How do you register for the HAT?

To register for the HAT, you will need an authorised test centre to register you on your behalf. For most candidates, their authorised test centre is their school or college, however you should check this with your Exams Officer to make sure. If your school or college is not authorised, they can register to become a test centre at any time before the September deadline. Alternatively, you can find an open test centre to register with. You can find your nearest test centre via the Cambridge Assessment Admissions Testing (CAAT) website.

In order to register, you will need to provide your personal details and UCAS number, as well as the name of the university (Oxford), course and course code, which you can find on UCAS or the individual subject page for your course. You can register from early September and you must have your candidate entry number as proof of entry by the end of September.

Please note that registration is not automatic for any admissions tests at Oxford, including the HAT, so you must register through a test centre before the deadline in September.

How much does the HAT cost?

Oxford University does not charge candidates to take the HAT. However, some independent test centres do charge an administration fee to candidates, so contact your local test centre for details.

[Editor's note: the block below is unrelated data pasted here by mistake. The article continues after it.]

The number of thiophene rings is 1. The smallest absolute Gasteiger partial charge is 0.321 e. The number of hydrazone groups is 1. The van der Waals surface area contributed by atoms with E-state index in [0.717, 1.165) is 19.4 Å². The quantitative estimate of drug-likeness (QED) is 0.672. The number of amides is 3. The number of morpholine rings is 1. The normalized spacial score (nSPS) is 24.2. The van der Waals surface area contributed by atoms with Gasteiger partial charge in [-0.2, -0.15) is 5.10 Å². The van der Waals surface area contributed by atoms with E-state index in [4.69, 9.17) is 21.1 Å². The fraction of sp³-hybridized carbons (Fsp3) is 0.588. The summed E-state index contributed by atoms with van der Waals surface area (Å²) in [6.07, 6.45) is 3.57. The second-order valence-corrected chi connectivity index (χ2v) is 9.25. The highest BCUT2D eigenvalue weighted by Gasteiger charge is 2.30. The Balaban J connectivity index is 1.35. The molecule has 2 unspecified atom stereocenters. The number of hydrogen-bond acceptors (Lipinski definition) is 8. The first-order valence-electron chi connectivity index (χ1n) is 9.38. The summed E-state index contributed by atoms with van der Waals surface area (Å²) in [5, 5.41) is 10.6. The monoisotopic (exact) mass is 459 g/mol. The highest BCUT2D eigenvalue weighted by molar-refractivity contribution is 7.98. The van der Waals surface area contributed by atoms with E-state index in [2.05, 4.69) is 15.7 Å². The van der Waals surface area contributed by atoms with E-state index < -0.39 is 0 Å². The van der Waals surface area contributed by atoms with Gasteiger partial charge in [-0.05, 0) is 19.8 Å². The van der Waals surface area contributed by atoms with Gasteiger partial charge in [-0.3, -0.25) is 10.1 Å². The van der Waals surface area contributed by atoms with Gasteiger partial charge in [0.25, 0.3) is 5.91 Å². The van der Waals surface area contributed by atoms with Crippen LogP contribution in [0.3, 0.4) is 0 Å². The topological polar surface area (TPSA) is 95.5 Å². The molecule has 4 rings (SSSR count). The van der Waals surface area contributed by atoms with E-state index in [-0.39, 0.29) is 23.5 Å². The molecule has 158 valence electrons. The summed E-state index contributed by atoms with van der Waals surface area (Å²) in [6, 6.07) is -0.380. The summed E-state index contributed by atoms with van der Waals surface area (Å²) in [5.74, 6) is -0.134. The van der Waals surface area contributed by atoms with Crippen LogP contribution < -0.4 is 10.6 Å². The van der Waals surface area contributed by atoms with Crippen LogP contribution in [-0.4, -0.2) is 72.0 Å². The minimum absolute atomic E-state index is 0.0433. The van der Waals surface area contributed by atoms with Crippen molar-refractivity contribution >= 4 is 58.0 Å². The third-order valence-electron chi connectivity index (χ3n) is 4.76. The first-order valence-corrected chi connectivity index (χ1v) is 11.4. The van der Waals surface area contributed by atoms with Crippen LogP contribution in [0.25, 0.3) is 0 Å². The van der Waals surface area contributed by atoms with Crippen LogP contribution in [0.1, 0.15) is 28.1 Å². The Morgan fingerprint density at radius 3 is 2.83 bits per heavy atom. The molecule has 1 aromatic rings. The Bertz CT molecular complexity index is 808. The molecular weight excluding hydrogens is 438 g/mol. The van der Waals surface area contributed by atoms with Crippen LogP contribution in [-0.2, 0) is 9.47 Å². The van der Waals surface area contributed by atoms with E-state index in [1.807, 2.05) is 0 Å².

When can you find out your HAT results?

Your HAT results will not be automatically published, however you can request them as part of the usual feedback process. Oxford University will receive the results of all tests in time to make their shortlisting decisions in November, so you do not need to send your results to them separately.

5 tips for preparing for the HAT

1. Take practice tests under timed conditions

Taking practice tests under timed conditions is one of the best ways you can prepare for the HAT, as it gives you an understanding of the types of texts you’ll be presented with and the questions you’ll be asked. You can find every past paper from 2016 to 2021 on Oxford University’s HAT page.

One hour is not a long time to read a whole text and write a well-structured and analytical response. Practising past papers under time constraints is therefore a great way to prepare, as it will allow you to develop strategies for reading and organising your ideas quickly and efficiently, as well as give you an idea of how long you should be spending on reading and writing in order to produce the best possible answer on the day.

Top top: As you may notice when going through past papers, the HAT has undergone changes in the past few years. The HAT used to consist of several questions, however in 2018 this was replaced by one single question, based on an extract from one primary source, to be answered within one hour. Although the whole 2016 and 2017 papers may not be of use in your preparation, question 3 from both papers will still be useful, so make the most of these when you’re preparing.